The government says it has drawn down US$500 million of the expected US$1.5 billion securitised proceeds of the Ghana Education Trust Fund (GETFund) in 2018.
The amount translates into GHC2.7 billion using the exchange rate applicable at the time of registering the bond.
Parliament, amidst opposition from the Minority in 2018, approved the facility to expand infrastructure across schools in the country especially at the Senior High School (SHS) level to provide adequate facilities to phase out the double track system.
“The amount was raised through a mix of syndicated loans and the bond programme,” Minister of Education, Dr Yaw Osei Adutwum, said in an answer to a question asked of him by the Member for Adaklu, Kwame Agbodza, on the floor of Parliament in Accra yesterday.
Mr Agbodza wanted to know how much of the expected US$1.5 billion had been drawn down and which contractors were paid from same.
According to Dr Adutwum, MP, Bosomtwe, the money had been spent on three item lines.
They include arrears of projects awarded up to December 2016 amounting to GHC630,249,373, certificates arising from projects awarded up to December 2016, GHC186,522,724 SHS and Basic School projects awarded between 2017 and 2020, GHC1,062,657,546.
Other items the money was used on, Dr Adutwum added include motor vehicles supplied in 2020, Technical Vocational Education and Training (TVET) equipment, teaching and learning materials, laptops, furniture supplied between 2018 and 2020 and consultancy.
He said to ensure the money was judiciously used, a Special Purpose Vehicle was created to manage the proceeds, adding that all arrears inherited from the John Mahama-led administration -GHC630 million – had been settled.
On when textbooks based on the new Standard Based Curriculum for Basic Schools would be supplied to schools across the country, Dr Adutwum said the processes were underway and would be completed soon.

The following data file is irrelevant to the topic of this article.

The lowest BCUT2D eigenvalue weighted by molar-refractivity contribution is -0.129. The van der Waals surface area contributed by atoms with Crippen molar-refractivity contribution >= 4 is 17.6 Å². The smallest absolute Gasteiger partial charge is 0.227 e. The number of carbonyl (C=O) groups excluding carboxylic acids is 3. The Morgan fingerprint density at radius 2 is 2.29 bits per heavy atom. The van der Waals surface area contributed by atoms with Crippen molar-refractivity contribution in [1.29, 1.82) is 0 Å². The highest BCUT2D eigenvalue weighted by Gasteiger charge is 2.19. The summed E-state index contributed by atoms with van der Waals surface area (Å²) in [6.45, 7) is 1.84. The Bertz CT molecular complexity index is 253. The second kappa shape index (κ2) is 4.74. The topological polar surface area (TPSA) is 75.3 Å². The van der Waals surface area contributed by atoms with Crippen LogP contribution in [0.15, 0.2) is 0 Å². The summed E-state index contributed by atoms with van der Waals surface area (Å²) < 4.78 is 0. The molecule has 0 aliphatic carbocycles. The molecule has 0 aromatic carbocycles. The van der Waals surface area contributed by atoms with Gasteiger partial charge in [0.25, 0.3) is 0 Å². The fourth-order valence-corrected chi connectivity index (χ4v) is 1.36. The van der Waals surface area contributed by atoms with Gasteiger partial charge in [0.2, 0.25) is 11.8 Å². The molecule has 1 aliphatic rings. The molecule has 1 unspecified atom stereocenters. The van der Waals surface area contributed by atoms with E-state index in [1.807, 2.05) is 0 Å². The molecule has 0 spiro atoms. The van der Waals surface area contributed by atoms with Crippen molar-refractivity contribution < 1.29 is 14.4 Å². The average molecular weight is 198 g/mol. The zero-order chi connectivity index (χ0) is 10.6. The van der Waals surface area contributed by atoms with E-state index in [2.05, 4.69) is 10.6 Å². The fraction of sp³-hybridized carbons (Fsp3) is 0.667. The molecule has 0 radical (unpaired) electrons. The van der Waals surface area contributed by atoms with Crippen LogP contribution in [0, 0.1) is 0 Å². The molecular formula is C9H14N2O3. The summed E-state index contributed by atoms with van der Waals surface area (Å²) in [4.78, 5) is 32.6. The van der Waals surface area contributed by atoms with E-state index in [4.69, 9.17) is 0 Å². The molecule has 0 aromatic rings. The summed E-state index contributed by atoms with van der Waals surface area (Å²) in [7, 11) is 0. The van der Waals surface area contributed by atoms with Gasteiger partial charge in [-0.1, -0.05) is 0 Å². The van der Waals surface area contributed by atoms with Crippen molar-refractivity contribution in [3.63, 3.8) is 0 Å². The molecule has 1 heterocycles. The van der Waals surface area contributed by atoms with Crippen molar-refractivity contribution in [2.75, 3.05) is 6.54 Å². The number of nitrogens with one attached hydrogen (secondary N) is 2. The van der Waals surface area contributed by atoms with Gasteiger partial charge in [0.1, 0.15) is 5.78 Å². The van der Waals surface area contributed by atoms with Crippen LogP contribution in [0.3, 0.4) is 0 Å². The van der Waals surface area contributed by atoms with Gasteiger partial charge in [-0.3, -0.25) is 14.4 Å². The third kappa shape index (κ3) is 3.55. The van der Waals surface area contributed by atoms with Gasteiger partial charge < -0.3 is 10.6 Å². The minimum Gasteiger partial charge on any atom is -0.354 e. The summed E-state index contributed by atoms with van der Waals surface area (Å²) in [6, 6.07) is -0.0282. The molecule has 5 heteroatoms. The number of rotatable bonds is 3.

“Mr Speaker, the procurement process is ongoing and at final quality assurance stage which will lead to award of contract. Once the procurement processes are over, suppliers will deliver the textbooks to the Regional and District Educational Offices for onward distribution to schools,” he said.
Speaking with the media after his engagement with the MPs, Dr Adutwum admitted that the government should have printed the text books before rolling out the curriculum stating that outsourcing the printing to the private sector was intended to promote that sector of the economy.
“Logically, it is right to print the text books first but the procurement processes are cumbersome and takes time but I’m learning from this as the minister of education,” he said.
The teachers, meanwhile, he said were using the abbreviated form of text books with content for teachers to guide them in teaching.
“They have been given materials but I know the textbook is more comprehensive and we know they need textbooks,” he said.
SOURCE: Nii Otu Dadeban Ankrah
Leave a Reply